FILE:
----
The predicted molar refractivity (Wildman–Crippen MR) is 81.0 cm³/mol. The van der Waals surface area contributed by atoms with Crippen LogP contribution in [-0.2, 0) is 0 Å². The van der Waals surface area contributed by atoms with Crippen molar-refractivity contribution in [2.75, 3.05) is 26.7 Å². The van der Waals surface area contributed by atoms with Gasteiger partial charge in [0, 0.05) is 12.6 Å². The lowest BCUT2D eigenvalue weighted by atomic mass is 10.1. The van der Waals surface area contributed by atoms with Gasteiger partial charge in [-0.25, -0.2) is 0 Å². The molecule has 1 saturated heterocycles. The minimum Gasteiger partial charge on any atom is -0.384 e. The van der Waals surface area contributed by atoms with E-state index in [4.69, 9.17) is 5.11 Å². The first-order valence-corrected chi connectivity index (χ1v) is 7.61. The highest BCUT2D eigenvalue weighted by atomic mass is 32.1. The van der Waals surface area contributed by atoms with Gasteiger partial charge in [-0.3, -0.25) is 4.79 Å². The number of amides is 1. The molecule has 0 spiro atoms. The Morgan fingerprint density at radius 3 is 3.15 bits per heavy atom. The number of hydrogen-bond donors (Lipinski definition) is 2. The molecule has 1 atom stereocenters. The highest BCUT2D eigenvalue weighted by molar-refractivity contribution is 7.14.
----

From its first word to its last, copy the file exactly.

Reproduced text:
The predicted molar refractivity (Wildman–Crippen MR) is 81.0 cm³/mol. The van der Waals surface area contributed by atoms with Crippen LogP contribution in [-0.2, 0) is 0 Å². The van der Waals surface area contributed by atoms with Crippen molar-refractivity contribution in [2.75, 3.05) is 26.7 Å². The van der Waals surface area contributed by atoms with Gasteiger partial charge in [0, 0.05) is 12.6 Å². The lowest BCUT2D eigenvalue weighted by atomic mass is 10.1. The van der Waals surface area contributed by atoms with Gasteiger partial charge in [-0.25, -0.2) is 0 Å². The molecule has 1 saturated heterocycles. The minimum Gasteiger partial charge on any atom is -0.384 e. The van der Waals surface area contributed by atoms with E-state index in [4.69, 9.17) is 5.11 Å². The first-order valence-corrected chi connectivity index (χ1v) is 7.61. The highest BCUT2D eigenvalue weighted by atomic mass is 32.1. The van der Waals surface area contributed by atoms with Gasteiger partial charge in [-0.3, -0.25) is 4.79 Å². The number of amides is 1. The molecule has 0 spiro atoms. The Morgan fingerprint density at radius 3 is 3.15 bits per heavy atom. The number of hydrogen-bond donors (Lipinski definition) is 2. The molecule has 1 atom stereocenters. The highest BCUT2D eigenvalue weighted by molar-refractivity contribution is 7.14.